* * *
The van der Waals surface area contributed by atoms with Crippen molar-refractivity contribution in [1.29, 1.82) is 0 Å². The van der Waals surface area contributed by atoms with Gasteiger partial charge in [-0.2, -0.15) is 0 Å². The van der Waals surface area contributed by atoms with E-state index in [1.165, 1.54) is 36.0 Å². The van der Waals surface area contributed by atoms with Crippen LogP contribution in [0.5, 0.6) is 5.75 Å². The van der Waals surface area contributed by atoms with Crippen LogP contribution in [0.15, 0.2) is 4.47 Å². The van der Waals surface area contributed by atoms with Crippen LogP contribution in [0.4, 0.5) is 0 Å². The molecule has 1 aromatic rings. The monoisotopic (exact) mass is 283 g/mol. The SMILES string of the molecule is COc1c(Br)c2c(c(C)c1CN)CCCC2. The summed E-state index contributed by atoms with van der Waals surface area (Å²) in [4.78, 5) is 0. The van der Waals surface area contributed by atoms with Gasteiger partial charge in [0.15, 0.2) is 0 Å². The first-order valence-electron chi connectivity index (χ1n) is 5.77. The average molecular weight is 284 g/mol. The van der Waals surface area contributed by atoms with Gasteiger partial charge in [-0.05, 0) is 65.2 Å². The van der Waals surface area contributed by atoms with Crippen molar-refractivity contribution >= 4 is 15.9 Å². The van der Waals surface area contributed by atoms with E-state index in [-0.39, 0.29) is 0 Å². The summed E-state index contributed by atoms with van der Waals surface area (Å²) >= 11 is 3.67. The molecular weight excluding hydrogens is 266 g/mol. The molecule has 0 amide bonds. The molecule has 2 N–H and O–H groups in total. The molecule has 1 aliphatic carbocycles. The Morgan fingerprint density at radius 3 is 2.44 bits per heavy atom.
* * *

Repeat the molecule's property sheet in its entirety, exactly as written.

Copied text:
The van der Waals surface area contributed by atoms with Crippen molar-refractivity contribution in [1.29, 1.82) is 0 Å². The van der Waals surface area contributed by atoms with Gasteiger partial charge in [-0.2, -0.15) is 0 Å². The van der Waals surface area contributed by atoms with E-state index in [1.165, 1.54) is 36.0 Å². The van der Waals surface area contributed by atoms with Crippen LogP contribution in [0.5, 0.6) is 5.75 Å². The van der Waals surface area contributed by atoms with Crippen LogP contribution in [0.15, 0.2) is 4.47 Å². The van der Waals surface area contributed by atoms with Crippen LogP contribution in [0.4, 0.5) is 0 Å². The molecule has 1 aromatic rings. The monoisotopic (exact) mass is 283 g/mol. The SMILES string of the molecule is COc1c(Br)c2c(c(C)c1CN)CCCC2. The summed E-state index contributed by atoms with van der Waals surface area (Å²) in [4.78, 5) is 0. The van der Waals surface area contributed by atoms with Gasteiger partial charge in [0.15, 0.2) is 0 Å². The first-order valence-electron chi connectivity index (χ1n) is 5.77. The average molecular weight is 284 g/mol. The van der Waals surface area contributed by atoms with Gasteiger partial charge in [-0.05, 0) is 65.2 Å². The van der Waals surface area contributed by atoms with Crippen molar-refractivity contribution >= 4 is 15.9 Å². The van der Waals surface area contributed by atoms with E-state index in [-0.39, 0.29) is 0 Å². The summed E-state index contributed by atoms with van der Waals surface area (Å²) >= 11 is 3.67. The molecular weight excluding hydrogens is 266 g/mol. The molecule has 0 amide bonds. The molecule has 2 N–H and O–H groups in total. The molecule has 1 aliphatic carbocycles. The Morgan fingerprint density at radius 3 is 2.44 bits per heavy atom.